Japan Study Tour holds special significance

The University of Lethbridge has been sending students on Japanese study tours for more than 20 years, but you would be hard-pressed to find two students more appreciative of the opportunity to visit Japan than cousins Aaron and Taryn Tamayose.

The duo will accompany education professor Dr. Lance Grigg as part of the 15-student group selected to participate in the Hokkai-Gakuen University exchange program later this month. Fourth-generation Japanese, or Yonsei, the two will finally realize a lifelong dream of visiting their ancestral homeland.

"This trip is an opportunity of a lifetime, and there's no words to explain how excited I am to be a part of this with the University and my cousin," says Aaron, a psychology major.

"I feel very strongly about my heritage, I like to express it, and what better way to learn a little bit more about the culture?"

Their grandfather's family moved to Canada shortly before the Second World War and was born and raised in Hardieville, just north of Lethbridge. Their grandmother, who had visited Canada as a small child but returned to her native Okinawa, was eventually forced out of Japan after the Battle of Okinawa. Her family eventually wound up in Hardieville and the Tamayose legacy was born.

Over the years, both Aaron and Taryn have experienced the Japanese culture through their grandparents and are eager to see it firsthand.

"We have a really strong family relationship. Growing up, we kept a lot of traditions but I know a lot of them have been westernized as well," says Aaron.

"One advantage we have is our Japanese background but at the same time, that background is a more westernized or assimilated view. A lot of our traditions are related to traditions in Japan, but I expect they are nothing like what it is there."

Taryn, a new media major, says her grandmother would often relate stories of the war years and how her family was forced to live in caves during the 82-day long Battle of Okinawa. She won't get to visit Okinawa on this trip but feels it will lay a foundation for future visits.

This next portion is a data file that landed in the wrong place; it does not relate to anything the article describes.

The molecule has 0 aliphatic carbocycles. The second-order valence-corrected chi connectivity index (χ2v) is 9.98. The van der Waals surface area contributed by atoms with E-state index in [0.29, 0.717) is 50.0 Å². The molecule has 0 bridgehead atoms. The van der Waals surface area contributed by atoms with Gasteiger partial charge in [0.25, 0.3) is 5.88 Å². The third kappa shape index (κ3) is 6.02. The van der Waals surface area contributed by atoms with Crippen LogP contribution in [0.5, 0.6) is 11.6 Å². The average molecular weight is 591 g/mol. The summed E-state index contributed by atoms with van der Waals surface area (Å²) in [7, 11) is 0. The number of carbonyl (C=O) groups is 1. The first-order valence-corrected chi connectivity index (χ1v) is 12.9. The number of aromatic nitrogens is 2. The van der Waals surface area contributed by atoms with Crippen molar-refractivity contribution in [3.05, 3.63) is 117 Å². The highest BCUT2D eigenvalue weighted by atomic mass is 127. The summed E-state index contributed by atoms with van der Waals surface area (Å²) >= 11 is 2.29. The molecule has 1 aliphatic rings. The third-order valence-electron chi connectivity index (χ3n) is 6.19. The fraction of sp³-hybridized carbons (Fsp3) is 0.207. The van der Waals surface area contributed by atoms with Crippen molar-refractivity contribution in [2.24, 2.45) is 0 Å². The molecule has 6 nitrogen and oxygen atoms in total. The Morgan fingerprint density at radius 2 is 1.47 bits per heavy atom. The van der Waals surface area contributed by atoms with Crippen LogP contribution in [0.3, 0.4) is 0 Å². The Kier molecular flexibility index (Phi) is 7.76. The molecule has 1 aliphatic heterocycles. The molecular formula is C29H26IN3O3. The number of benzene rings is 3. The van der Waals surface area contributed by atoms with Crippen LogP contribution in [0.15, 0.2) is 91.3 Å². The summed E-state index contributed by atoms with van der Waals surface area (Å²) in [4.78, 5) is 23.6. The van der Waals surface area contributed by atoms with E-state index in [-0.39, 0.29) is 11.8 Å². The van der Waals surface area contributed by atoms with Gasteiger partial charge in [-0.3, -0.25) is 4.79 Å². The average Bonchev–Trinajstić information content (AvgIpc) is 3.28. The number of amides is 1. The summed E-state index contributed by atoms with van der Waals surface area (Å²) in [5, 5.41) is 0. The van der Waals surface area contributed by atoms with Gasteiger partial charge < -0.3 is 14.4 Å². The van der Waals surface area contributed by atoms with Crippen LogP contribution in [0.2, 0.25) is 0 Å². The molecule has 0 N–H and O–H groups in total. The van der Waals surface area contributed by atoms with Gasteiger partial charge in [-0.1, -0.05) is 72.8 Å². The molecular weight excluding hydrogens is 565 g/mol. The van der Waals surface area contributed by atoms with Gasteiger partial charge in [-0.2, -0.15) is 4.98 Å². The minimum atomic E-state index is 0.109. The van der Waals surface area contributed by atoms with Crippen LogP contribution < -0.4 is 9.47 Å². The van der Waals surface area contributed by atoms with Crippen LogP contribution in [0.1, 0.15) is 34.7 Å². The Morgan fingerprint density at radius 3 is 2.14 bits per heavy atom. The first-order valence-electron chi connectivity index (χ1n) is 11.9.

"This is a life experience for me and an opportunity to really get immersed in the Japanese culture," she says. "It's already a part of me and this has been a lifelong dream to go there, so I expect to take a lot away from it."

The Tamayose's say they were aware that travel opportunities existed for students at the
U of L but never expected to participate. Once the Japan trip became a possibility, they made it a priority.

"I felt that this was worth the sacrifice to delay my convocation because the rewards would be greater to go to Japan and experience something I might never get the chance to do again," says Aaron, who will now convocate in the fall.

"I understood there were a lot of applied opportunities for U of L, students but I never really thought I'd be a part of it. In the last few years, I've really engaged myself with the applied learning process. It's one of those things that enriches the
educational experience the University offers."

That they will live this dream and get to share it with one another only enhances the experience.

"I've never been away for a month so it's comforting to go with someone who's grown up in the same family and has learned many of the same things about our culture," says Taryn.